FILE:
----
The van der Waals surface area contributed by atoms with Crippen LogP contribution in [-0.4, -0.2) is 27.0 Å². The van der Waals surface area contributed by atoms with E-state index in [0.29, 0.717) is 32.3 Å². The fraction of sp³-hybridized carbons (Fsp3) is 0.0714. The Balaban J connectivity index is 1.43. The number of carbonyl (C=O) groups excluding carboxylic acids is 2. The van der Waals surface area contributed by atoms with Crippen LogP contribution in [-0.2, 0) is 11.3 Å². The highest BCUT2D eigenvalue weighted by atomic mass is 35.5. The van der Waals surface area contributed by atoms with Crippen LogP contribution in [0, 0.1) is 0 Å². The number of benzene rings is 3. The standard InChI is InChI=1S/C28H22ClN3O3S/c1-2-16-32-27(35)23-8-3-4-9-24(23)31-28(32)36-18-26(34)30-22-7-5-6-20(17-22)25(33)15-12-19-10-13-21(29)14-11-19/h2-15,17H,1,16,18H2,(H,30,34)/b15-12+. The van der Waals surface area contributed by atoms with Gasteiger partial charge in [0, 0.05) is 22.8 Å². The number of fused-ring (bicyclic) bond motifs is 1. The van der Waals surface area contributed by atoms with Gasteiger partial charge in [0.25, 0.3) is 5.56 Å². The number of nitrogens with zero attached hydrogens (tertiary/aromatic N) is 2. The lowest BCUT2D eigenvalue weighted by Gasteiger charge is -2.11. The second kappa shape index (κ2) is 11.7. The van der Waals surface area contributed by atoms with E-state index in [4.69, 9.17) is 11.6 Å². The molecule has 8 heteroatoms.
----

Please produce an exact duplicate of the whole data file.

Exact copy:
The van der Waals surface area contributed by atoms with Crippen LogP contribution in [-0.4, -0.2) is 27.0 Å². The van der Waals surface area contributed by atoms with E-state index in [0.29, 0.717) is 32.3 Å². The fraction of sp³-hybridized carbons (Fsp3) is 0.0714. The Balaban J connectivity index is 1.43. The number of carbonyl (C=O) groups excluding carboxylic acids is 2. The van der Waals surface area contributed by atoms with Crippen LogP contribution in [-0.2, 0) is 11.3 Å². The highest BCUT2D eigenvalue weighted by atomic mass is 35.5. The van der Waals surface area contributed by atoms with Crippen LogP contribution in [0, 0.1) is 0 Å². The number of benzene rings is 3. The standard InChI is InChI=1S/C28H22ClN3O3S/c1-2-16-32-27(35)23-8-3-4-9-24(23)31-28(32)36-18-26(34)30-22-7-5-6-20(17-22)25(33)15-12-19-10-13-21(29)14-11-19/h2-15,17H,1,16,18H2,(H,30,34)/b15-12+. The van der Waals surface area contributed by atoms with Gasteiger partial charge in [0, 0.05) is 22.8 Å². The number of fused-ring (bicyclic) bond motifs is 1. The van der Waals surface area contributed by atoms with Gasteiger partial charge in [0.25, 0.3) is 5.56 Å². The number of nitrogens with zero attached hydrogens (tertiary/aromatic N) is 2. The lowest BCUT2D eigenvalue weighted by Gasteiger charge is -2.11. The second kappa shape index (κ2) is 11.7. The van der Waals surface area contributed by atoms with E-state index in [4.69, 9.17) is 11.6 Å². The molecule has 8 heteroatoms.